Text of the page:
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OK, I will pronounce. It is not and Americanism, conscious ... or indeed class (which is likely a more common differentiator).

For goodness sake, did I write that? It is in reality perfect, but entirely dense. Parse that!

Though I did not find it "dense," in reality it is not quite perfect:

(1) "It is not and Americanism..."
(2) an uncapitalized "ketchup" beginning a sentence.

(insert smile)
As for "ketchup" being the same as "tomato sauce," this is definitely not so in the US. The two are two separate products. One comes in a can (1) and is used as a base (along with tomato paste) for making spaghetti sauce ("pasta sauce" to some). The other comes in a bottle and is used as a condiment ("something used to enhance the flavor of food; especially : a pungent seasoning" per Merriam-Webster online).

My response to Richard's statement (that before "pasta sauce" was marketed, ketchup was used on spaghetti) was a disbelieving "WHAT??!!" (I did try ketchup on spaghetti once, before "pasta sauce" came along, just to see if it could be a reasonable time saver (making spaghetti sauce from scratch not being a quick process) but the results were yucky.)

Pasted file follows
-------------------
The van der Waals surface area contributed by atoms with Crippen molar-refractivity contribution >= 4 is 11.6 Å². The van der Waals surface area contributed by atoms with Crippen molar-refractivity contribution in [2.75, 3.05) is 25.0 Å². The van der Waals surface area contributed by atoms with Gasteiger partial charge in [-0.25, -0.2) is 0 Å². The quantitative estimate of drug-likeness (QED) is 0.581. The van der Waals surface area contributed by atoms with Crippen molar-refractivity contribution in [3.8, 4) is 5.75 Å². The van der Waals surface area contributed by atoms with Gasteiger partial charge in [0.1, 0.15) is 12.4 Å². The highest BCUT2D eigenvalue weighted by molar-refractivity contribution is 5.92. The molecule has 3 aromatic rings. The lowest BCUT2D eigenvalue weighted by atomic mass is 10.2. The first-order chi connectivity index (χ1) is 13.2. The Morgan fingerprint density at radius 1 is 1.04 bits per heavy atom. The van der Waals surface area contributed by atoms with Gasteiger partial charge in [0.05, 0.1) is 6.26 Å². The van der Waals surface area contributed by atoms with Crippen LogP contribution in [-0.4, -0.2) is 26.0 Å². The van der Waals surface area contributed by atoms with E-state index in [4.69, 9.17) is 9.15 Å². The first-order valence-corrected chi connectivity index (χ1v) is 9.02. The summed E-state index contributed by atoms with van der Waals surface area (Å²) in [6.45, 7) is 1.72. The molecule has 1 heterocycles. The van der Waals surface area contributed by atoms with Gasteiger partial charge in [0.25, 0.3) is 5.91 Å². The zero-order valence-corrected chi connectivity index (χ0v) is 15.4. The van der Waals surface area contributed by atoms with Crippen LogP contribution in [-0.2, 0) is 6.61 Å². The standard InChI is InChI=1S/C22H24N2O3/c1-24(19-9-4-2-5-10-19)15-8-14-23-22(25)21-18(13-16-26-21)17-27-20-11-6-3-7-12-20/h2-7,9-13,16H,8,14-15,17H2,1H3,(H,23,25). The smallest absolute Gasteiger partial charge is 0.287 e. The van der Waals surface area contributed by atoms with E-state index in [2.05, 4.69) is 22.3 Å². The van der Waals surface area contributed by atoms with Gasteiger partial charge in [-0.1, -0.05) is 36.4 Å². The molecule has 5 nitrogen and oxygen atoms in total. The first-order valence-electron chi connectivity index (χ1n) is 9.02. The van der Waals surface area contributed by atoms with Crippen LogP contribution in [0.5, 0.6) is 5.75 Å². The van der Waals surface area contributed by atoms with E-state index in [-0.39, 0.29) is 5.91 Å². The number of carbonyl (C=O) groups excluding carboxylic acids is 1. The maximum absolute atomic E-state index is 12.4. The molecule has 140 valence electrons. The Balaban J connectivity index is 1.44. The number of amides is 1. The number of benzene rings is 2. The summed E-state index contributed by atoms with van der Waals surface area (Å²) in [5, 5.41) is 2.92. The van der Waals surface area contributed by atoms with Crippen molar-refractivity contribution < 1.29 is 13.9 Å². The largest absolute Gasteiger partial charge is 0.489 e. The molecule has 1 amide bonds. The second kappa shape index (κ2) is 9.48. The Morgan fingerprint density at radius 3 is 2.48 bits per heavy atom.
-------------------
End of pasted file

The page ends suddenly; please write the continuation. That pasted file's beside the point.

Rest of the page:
By the way, has anyone heard the term "carbonated ketchup"? I first encountered it today. See:
http://www.halfbakery.com/idea/carbonated 20ketchup#1058461200 or
(1) Or in an envelope or packet, dried. The cook adds water.

Mindful of Skitt's law, and wondering if...
Maria Conlon
I say HARass. The first time I really noticed the harASS pronunciation was in "Ooh, I've had a lot of harASSment Betty". Frank Spencer in "Some mothers do 'ave 'em". This would be in 1973-4.

I say huhRASSment. It seems to have better rhythm than the other version either as a single word or in the phrase "sexual harassment."

Maria Conlon
Students: Are you brave enough to let our tutors analyse your pronunciation?
Was he not one of those Norse godlets? Put his foot in an arrow or something.

Did he need a teutonus shot?

Murray, that is really bad. (I loved it.)
Maria Conlon
I learned a few years ago that the restaurant I grew up calling the "International House Of Pancakes" is now ... Biscuits And Gravy"..."IHOSEBAG" just sounds nasty.. From another newsgroup and another century comes this story of acronymous food: http://groups-beta.google.com/group/alt.folklore.urban/msg/586ed398617df527 ..r